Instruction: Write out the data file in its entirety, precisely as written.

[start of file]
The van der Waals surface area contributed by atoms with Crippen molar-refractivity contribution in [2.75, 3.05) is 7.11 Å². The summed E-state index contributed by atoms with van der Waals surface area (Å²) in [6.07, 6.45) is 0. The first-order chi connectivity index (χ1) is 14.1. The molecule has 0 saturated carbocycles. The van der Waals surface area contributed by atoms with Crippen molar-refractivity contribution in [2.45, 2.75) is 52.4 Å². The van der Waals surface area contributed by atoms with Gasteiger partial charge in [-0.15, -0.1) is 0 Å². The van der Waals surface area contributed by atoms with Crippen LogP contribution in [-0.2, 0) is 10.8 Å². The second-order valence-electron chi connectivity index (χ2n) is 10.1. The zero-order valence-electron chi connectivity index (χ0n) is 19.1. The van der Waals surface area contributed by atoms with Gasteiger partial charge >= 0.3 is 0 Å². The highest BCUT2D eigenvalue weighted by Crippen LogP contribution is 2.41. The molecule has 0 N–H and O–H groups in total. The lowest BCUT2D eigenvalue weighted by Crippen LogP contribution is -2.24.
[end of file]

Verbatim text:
The van der Waals surface area contributed by atoms with Crippen molar-refractivity contribution in [2.75, 3.05) is 7.11 Å². The summed E-state index contributed by atoms with van der Waals surface area (Å²) in [6.07, 6.45) is 0. The first-order chi connectivity index (χ1) is 14.1. The molecule has 0 saturated carbocycles. The van der Waals surface area contributed by atoms with Crippen molar-refractivity contribution in [2.45, 2.75) is 52.4 Å². The van der Waals surface area contributed by atoms with Gasteiger partial charge in [-0.15, -0.1) is 0 Å². The van der Waals surface area contributed by atoms with Crippen LogP contribution in [-0.2, 0) is 10.8 Å². The second-order valence-electron chi connectivity index (χ2n) is 10.1. The zero-order valence-electron chi connectivity index (χ0n) is 19.1. The van der Waals surface area contributed by atoms with Gasteiger partial charge >= 0.3 is 0 Å². The highest BCUT2D eigenvalue weighted by Crippen LogP contribution is 2.41. The molecule has 0 N–H and O–H groups in total. The lowest BCUT2D eigenvalue weighted by Crippen LogP contribution is -2.24.